Sinhala  Tamil    Seperate    
Governtment of Sri Lanka

The Care of Children 24 - Tuition and Ethics

( Created date: 24-Jan-2013 )

At two recent meetings of Reconciliation Committees in the Eastern Province, the question of tuition came up. In one place I was asked to suggest to the President that tuition on Sundays be banned, because it took away from religious education. In the other I was told that students – from Kantale – had to travel to Kurunegala or Anuradhapura to have any hope of passing their Advanced Levels, because the quality of Advanced Level teaching was so bad.
Soon after that I was told, in Colombo, that even in S. Thomas’ sports meets had to be held in school hours, otherwise students would not be present since they thought tuition classes more important. The idea that, even in a fee levying school, extra classes for which payment must be made are mandatory bemuses me. But, such being the situation, I suppose it is not surprising then that parents who do not have to pay for education accept that they must fork out for tuition, as happens in the majority even of prestigious government schools for which parents sometimes pay through the nose for entrance.
I was pleased therefore that the lady from Kantale who spoke up plaintively objected to this sort of expenditure. But it was not only the expense of the classes and the transport that she mentioned. It was also the bad habits, as she put it, that children might pick up, on long journeys, and during long hours spent in large groups. She added that her son was not a problem, but with girls the situation might be different. I should add that the increase in teenage pregnancies, mentioned in most of the 80 Divisional and District Secretariat meetings held over the last year, is also related to the tuition culture.
An extremely articulate priest who was present noted that one of the simplest ways of promoting reconciliation was to establish good schools with science and arts and commerce teaching capacity at Advanced Level for students of all communities in the Division. His other ideas too, including the establishment of a centre for multi-cultural activities, were heartening, but I was struck by the resonance amongst the entire community of his plea with regard to educational facilities.
In both places it was agreed after discussion that tuition should be banned entirely, though I pointed out that it did not make sense to expect the President to take any initiative in this regard, unless he were specifically requested to by the people. Certainly this was not a message I could convey, nor could the President act on anything I said. In both Divisional Secretariats some of the more articulate participants, including government officials, agreed then that they would send a petition, but I doubt any action being taken.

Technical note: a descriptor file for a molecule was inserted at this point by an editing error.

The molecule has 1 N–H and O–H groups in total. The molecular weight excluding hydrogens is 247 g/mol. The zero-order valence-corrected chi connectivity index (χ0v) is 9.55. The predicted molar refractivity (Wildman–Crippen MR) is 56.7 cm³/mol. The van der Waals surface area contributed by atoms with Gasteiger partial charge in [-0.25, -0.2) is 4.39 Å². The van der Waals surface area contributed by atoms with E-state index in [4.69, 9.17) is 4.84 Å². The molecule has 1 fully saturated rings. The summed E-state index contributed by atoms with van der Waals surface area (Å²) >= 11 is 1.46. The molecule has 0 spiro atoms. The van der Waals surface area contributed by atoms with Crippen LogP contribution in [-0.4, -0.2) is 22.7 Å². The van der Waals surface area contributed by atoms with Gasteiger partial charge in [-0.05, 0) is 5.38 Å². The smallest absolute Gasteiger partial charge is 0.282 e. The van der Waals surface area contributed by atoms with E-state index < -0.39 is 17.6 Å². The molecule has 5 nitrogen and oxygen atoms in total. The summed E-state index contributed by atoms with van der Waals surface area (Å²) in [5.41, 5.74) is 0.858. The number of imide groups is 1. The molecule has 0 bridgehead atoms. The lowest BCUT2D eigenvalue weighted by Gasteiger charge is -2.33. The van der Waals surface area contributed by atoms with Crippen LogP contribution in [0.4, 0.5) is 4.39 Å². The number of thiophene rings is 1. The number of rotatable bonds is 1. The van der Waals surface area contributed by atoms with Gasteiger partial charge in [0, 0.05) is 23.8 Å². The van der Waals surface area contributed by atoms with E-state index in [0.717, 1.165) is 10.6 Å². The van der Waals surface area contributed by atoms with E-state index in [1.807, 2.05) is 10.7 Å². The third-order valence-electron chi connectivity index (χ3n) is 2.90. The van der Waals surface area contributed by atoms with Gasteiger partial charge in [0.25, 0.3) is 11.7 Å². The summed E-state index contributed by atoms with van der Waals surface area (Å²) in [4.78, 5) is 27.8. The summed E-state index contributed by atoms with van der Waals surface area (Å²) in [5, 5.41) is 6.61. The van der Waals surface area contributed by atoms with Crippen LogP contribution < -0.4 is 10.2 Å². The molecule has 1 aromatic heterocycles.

I suppose taking such a step will not be easy for the Minister of Education given his background, but in his case tuition could be seen as a necessary supplement in a context in which schools were not teaching satisfactorily. I am reminded then of what Richard de Zoysa told me when I refused initially to give classes to students at Kelaniya University when they asked for help with regard to some of the authors they were studying for their degree. I thought it was wrong to give tuition to students at university, since they had their own lecturers, but Richard told me that obviously some of the lecturers could not communicate and the students felt a real need. 
This may be sad, but what is reprehensible is teachers giving extra classes for pay to their own students. Some might argue that there is no time to cover the syllabuses in class, but that is not an acceptable excuse, given that the syllabuses have been formulated with the hours available in mind. A few extra classes to supplement school work would be all right, but those should not be for payment, as was the case with such additional support before an exam that many teachers provided in my long ago school days.
But what happens now is that teaching in class is neglected, to be made up for afterwards in private classes. Of course students, when they realize that they are expected to go for tuition, also neglect work in school. So perhaps the Minister, without any inconsistency, could ban tuition by school teachers for their own students. If such a principle were introduced, and monitored carefully, I am sure the quality of teaching in schools would improve, and the present breakdown of work as well as discipline in the school system could, at least to some extent, be remedied. 
He could also, as was initially requested, ban tuition on Sunday mornings. Certainly religious education through religious bodies should be strengthened, and it would make sense, to enhance its effectiveness, to make it the principal source of such training. Unless there are good trained teachers of particular religions in schools, we should not make students follow classes in what is sometimes a meaningless exercise. Rather, that time should be used for ethics education, and appreciation of the features all religions have in common. 
I believe this is the more urgent because many schools are not in a position to provide the counseling that I am told students increasingly need. Social problems are mounting, and given the range of both public and social media, young people need more awareness with regard to potential problems. In rural areas the police, and sometimes the Ministry of Health, have appropriate programmes, but these are conducted rarely, and it would be more useful to include socialization through ethics as an integral component of the school curriculum. Students should have an opportunity to discuss such problems, and it would be more helpful to them if this could be done in a structured environment, rather than in the free for all atmosphere of crowded tuition classes.


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